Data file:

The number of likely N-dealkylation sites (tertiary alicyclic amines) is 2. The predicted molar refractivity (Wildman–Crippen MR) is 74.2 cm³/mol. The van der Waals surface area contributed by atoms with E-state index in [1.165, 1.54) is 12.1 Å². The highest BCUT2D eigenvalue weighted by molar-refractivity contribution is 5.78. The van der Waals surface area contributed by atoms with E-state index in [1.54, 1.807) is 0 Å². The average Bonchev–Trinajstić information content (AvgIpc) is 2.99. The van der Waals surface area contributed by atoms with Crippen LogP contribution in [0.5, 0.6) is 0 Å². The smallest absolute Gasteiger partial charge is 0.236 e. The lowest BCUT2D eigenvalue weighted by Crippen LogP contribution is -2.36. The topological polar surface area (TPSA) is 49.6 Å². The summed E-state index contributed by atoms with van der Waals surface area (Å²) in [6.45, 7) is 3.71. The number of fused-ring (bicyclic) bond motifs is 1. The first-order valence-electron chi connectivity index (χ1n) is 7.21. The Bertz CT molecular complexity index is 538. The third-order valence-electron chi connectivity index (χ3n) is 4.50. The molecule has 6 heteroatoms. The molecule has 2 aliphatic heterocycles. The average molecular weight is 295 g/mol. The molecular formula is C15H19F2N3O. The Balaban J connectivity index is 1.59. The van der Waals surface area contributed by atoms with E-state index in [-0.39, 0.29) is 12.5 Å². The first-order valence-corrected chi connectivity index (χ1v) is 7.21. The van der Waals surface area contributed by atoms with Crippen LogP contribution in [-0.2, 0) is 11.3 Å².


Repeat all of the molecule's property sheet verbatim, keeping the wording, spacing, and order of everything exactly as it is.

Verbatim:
The number of likely N-dealkylation sites (tertiary alicyclic amines) is 2. The predicted molar refractivity (Wildman–Crippen MR) is 74.2 cm³/mol. The van der Waals surface area contributed by atoms with E-state index in [1.165, 1.54) is 12.1 Å². The highest BCUT2D eigenvalue weighted by molar-refractivity contribution is 5.78. The van der Waals surface area contributed by atoms with E-state index in [1.54, 1.807) is 0 Å². The average Bonchev–Trinajstić information content (AvgIpc) is 2.99. The van der Waals surface area contributed by atoms with Crippen LogP contribution in [0.5, 0.6) is 0 Å². The smallest absolute Gasteiger partial charge is 0.236 e. The lowest BCUT2D eigenvalue weighted by Crippen LogP contribution is -2.36. The topological polar surface area (TPSA) is 49.6 Å². The summed E-state index contributed by atoms with van der Waals surface area (Å²) in [6.45, 7) is 3.71. The number of fused-ring (bicyclic) bond motifs is 1. The first-order valence-electron chi connectivity index (χ1n) is 7.21. The Bertz CT molecular complexity index is 538. The third-order valence-electron chi connectivity index (χ3n) is 4.50. The molecule has 6 heteroatoms. The molecule has 2 aliphatic heterocycles. The average molecular weight is 295 g/mol. The molecular formula is C15H19F2N3O. The Balaban J connectivity index is 1.59. The van der Waals surface area contributed by atoms with E-state index in [-0.39, 0.29) is 12.5 Å². The first-order valence-corrected chi connectivity index (χ1v) is 7.21. The van der Waals surface area contributed by atoms with Crippen LogP contribution in [-0.2, 0) is 11.3 Å².